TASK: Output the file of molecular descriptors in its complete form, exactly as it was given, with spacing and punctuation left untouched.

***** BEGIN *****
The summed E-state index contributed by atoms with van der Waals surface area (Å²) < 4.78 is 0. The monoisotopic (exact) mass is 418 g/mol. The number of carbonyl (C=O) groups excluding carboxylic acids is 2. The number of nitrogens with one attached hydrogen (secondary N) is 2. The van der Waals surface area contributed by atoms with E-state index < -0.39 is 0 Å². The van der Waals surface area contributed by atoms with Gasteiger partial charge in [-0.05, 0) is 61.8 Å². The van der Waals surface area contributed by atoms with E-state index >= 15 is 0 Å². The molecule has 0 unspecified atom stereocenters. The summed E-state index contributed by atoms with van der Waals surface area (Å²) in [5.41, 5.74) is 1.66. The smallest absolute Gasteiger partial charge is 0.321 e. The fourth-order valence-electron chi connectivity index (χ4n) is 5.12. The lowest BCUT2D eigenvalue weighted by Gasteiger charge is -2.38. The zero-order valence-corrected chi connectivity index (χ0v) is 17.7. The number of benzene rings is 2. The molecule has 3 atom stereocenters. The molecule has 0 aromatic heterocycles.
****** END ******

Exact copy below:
The summed E-state index contributed by atoms with van der Waals surface area (Å²) < 4.78 is 0. The monoisotopic (exact) mass is 418 g/mol. The number of carbonyl (C=O) groups excluding carboxylic acids is 2. The number of nitrogens with one attached hydrogen (secondary N) is 2. The van der Waals surface area contributed by atoms with E-state index < -0.39 is 0 Å². The van der Waals surface area contributed by atoms with Gasteiger partial charge in [-0.05, 0) is 61.8 Å². The van der Waals surface area contributed by atoms with E-state index >= 15 is 0 Å². The molecule has 0 unspecified atom stereocenters. The summed E-state index contributed by atoms with van der Waals surface area (Å²) in [5.41, 5.74) is 1.66. The smallest absolute Gasteiger partial charge is 0.321 e. The fourth-order valence-electron chi connectivity index (χ4n) is 5.12. The lowest BCUT2D eigenvalue weighted by Gasteiger charge is -2.38. The zero-order valence-corrected chi connectivity index (χ0v) is 17.7. The number of benzene rings is 2. The molecule has 3 atom stereocenters. The molecule has 0 aromatic heterocycles.